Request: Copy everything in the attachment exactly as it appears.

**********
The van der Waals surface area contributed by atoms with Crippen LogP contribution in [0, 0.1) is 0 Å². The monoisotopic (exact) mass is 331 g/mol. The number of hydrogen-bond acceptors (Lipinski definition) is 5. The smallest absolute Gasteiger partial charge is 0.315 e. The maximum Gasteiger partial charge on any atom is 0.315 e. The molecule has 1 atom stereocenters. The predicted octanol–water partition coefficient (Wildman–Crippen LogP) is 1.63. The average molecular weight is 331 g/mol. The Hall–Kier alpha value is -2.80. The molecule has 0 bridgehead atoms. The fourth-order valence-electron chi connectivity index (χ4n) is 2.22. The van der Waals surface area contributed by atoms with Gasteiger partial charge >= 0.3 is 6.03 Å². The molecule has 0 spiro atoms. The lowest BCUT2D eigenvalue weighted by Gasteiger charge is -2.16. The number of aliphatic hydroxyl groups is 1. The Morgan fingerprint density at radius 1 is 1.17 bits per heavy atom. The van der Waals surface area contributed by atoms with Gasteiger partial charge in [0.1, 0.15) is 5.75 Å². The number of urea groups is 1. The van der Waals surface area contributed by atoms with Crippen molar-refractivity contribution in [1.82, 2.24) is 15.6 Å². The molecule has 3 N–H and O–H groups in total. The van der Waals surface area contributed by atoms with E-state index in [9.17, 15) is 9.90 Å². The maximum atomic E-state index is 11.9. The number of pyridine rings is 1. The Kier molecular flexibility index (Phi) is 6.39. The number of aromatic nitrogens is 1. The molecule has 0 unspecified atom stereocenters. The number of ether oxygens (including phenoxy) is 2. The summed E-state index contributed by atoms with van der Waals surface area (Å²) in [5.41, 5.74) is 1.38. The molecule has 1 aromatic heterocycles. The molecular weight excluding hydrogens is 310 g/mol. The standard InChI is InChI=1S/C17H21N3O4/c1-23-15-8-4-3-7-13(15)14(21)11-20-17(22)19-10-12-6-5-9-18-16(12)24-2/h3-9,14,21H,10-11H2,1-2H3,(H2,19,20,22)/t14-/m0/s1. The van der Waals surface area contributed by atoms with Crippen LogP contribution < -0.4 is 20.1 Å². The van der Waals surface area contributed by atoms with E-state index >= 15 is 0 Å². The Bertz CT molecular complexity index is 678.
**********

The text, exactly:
The van der Waals surface area contributed by atoms with Crippen LogP contribution in [0, 0.1) is 0 Å². The monoisotopic (exact) mass is 331 g/mol. The number of hydrogen-bond acceptors (Lipinski definition) is 5. The smallest absolute Gasteiger partial charge is 0.315 e. The maximum Gasteiger partial charge on any atom is 0.315 e. The molecule has 1 atom stereocenters. The predicted octanol–water partition coefficient (Wildman–Crippen LogP) is 1.63. The average molecular weight is 331 g/mol. The Hall–Kier alpha value is -2.80. The molecule has 0 bridgehead atoms. The fourth-order valence-electron chi connectivity index (χ4n) is 2.22. The van der Waals surface area contributed by atoms with Gasteiger partial charge >= 0.3 is 6.03 Å². The molecule has 0 spiro atoms. The lowest BCUT2D eigenvalue weighted by Gasteiger charge is -2.16. The number of aliphatic hydroxyl groups is 1. The Morgan fingerprint density at radius 1 is 1.17 bits per heavy atom. The van der Waals surface area contributed by atoms with Gasteiger partial charge in [0.1, 0.15) is 5.75 Å². The number of urea groups is 1. The van der Waals surface area contributed by atoms with Crippen molar-refractivity contribution in [1.82, 2.24) is 15.6 Å². The molecule has 3 N–H and O–H groups in total. The van der Waals surface area contributed by atoms with E-state index in [9.17, 15) is 9.90 Å². The maximum atomic E-state index is 11.9. The number of pyridine rings is 1. The Kier molecular flexibility index (Phi) is 6.39. The number of aromatic nitrogens is 1. The molecule has 0 unspecified atom stereocenters. The number of ether oxygens (including phenoxy) is 2. The summed E-state index contributed by atoms with van der Waals surface area (Å²) in [5.41, 5.74) is 1.38. The molecule has 1 aromatic heterocycles. The molecular weight excluding hydrogens is 310 g/mol. The standard InChI is InChI=1S/C17H21N3O4/c1-23-15-8-4-3-7-13(15)14(21)11-20-17(22)19-10-12-6-5-9-18-16(12)24-2/h3-9,14,21H,10-11H2,1-2H3,(H2,19,20,22)/t14-/m0/s1. The van der Waals surface area contributed by atoms with Crippen LogP contribution < -0.4 is 20.1 Å². The van der Waals surface area contributed by atoms with E-state index >= 15 is 0 Å². The Bertz CT molecular complexity index is 678.